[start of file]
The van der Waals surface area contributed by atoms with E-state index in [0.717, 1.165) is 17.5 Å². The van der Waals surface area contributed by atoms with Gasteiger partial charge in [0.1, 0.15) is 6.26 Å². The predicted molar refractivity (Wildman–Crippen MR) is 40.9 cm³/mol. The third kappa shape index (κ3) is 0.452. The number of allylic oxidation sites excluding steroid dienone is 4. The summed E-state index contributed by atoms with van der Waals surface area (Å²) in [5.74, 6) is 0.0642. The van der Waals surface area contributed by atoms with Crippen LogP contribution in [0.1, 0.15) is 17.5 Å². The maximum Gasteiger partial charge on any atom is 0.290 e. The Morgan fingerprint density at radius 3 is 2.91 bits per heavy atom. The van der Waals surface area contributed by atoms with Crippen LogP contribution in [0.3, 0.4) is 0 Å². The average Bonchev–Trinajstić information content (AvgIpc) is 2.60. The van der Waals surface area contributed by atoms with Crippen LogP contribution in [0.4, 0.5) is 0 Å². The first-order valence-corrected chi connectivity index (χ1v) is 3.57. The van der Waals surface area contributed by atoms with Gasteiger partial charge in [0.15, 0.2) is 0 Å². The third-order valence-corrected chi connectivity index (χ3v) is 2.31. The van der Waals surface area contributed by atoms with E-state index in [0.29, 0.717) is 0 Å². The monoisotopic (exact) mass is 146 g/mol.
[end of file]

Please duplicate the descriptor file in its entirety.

The van der Waals surface area contributed by atoms with E-state index in [0.717, 1.165) is 17.5 Å². The van der Waals surface area contributed by atoms with Gasteiger partial charge in [0.1, 0.15) is 6.26 Å². The predicted molar refractivity (Wildman–Crippen MR) is 40.9 cm³/mol. The third kappa shape index (κ3) is 0.452. The number of allylic oxidation sites excluding steroid dienone is 4. The summed E-state index contributed by atoms with van der Waals surface area (Å²) in [5.74, 6) is 0.0642. The van der Waals surface area contributed by atoms with Crippen LogP contribution in [0.1, 0.15) is 17.5 Å². The maximum Gasteiger partial charge on any atom is 0.290 e. The Morgan fingerprint density at radius 3 is 2.91 bits per heavy atom. The van der Waals surface area contributed by atoms with Crippen LogP contribution in [0.3, 0.4) is 0 Å². The average Bonchev–Trinajstić information content (AvgIpc) is 2.60. The van der Waals surface area contributed by atoms with Crippen LogP contribution in [0.4, 0.5) is 0 Å². The first-order valence-corrected chi connectivity index (χ1v) is 3.57. The van der Waals surface area contributed by atoms with Gasteiger partial charge in [0.15, 0.2) is 0 Å². The third-order valence-corrected chi connectivity index (χ3v) is 2.31. The van der Waals surface area contributed by atoms with E-state index in [0.29, 0.717) is 0 Å². The monoisotopic (exact) mass is 146 g/mol.